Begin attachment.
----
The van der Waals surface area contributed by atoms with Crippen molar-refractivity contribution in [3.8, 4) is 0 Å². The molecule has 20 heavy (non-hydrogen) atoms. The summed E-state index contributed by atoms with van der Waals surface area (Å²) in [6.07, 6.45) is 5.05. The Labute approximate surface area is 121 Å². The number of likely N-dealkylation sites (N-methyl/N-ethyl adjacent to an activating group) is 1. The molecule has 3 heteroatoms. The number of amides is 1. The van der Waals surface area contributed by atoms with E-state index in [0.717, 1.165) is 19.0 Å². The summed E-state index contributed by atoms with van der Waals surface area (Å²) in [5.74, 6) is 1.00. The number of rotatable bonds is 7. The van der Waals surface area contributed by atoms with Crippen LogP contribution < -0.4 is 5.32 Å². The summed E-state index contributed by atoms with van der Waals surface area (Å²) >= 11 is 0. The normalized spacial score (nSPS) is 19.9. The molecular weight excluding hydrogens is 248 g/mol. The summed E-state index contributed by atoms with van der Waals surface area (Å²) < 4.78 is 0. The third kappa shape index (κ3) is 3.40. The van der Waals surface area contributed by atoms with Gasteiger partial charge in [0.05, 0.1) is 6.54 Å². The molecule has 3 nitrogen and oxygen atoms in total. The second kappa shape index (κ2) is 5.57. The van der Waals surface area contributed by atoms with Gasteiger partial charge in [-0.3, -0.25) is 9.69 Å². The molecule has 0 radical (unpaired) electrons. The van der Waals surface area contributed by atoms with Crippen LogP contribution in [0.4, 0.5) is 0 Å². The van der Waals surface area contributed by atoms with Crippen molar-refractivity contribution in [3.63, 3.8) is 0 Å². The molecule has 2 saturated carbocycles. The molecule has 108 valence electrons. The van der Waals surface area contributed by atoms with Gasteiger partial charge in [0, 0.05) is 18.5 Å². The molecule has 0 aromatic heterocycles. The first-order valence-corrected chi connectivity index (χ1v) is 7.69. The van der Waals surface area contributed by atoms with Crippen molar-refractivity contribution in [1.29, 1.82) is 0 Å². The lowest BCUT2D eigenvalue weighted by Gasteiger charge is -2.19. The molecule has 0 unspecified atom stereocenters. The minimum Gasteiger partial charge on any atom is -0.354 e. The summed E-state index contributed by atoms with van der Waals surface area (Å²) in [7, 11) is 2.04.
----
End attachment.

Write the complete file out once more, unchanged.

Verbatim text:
The van der Waals surface area contributed by atoms with Crippen molar-refractivity contribution in [3.8, 4) is 0 Å². The molecule has 20 heavy (non-hydrogen) atoms. The summed E-state index contributed by atoms with van der Waals surface area (Å²) in [6.07, 6.45) is 5.05. The Labute approximate surface area is 121 Å². The number of likely N-dealkylation sites (N-methyl/N-ethyl adjacent to an activating group) is 1. The molecule has 3 heteroatoms. The number of amides is 1. The van der Waals surface area contributed by atoms with E-state index in [0.717, 1.165) is 19.0 Å². The summed E-state index contributed by atoms with van der Waals surface area (Å²) in [5.74, 6) is 1.00. The number of rotatable bonds is 7. The van der Waals surface area contributed by atoms with Crippen LogP contribution < -0.4 is 5.32 Å². The summed E-state index contributed by atoms with van der Waals surface area (Å²) >= 11 is 0. The normalized spacial score (nSPS) is 19.9. The molecular weight excluding hydrogens is 248 g/mol. The summed E-state index contributed by atoms with van der Waals surface area (Å²) < 4.78 is 0. The third kappa shape index (κ3) is 3.40. The van der Waals surface area contributed by atoms with Gasteiger partial charge in [0.05, 0.1) is 6.54 Å². The molecule has 3 nitrogen and oxygen atoms in total. The second kappa shape index (κ2) is 5.57. The van der Waals surface area contributed by atoms with Gasteiger partial charge in [-0.3, -0.25) is 9.69 Å². The molecule has 0 radical (unpaired) electrons. The van der Waals surface area contributed by atoms with Crippen LogP contribution in [0.4, 0.5) is 0 Å². The van der Waals surface area contributed by atoms with Crippen molar-refractivity contribution in [3.63, 3.8) is 0 Å². The molecule has 2 saturated carbocycles. The molecule has 108 valence electrons. The van der Waals surface area contributed by atoms with Gasteiger partial charge in [0, 0.05) is 18.5 Å². The molecule has 0 aromatic heterocycles. The first-order valence-corrected chi connectivity index (χ1v) is 7.69. The van der Waals surface area contributed by atoms with Crippen molar-refractivity contribution in [1.29, 1.82) is 0 Å². The lowest BCUT2D eigenvalue weighted by Gasteiger charge is -2.19. The molecule has 0 unspecified atom stereocenters. The minimum Gasteiger partial charge on any atom is -0.354 e. The summed E-state index contributed by atoms with van der Waals surface area (Å²) in [7, 11) is 2.04.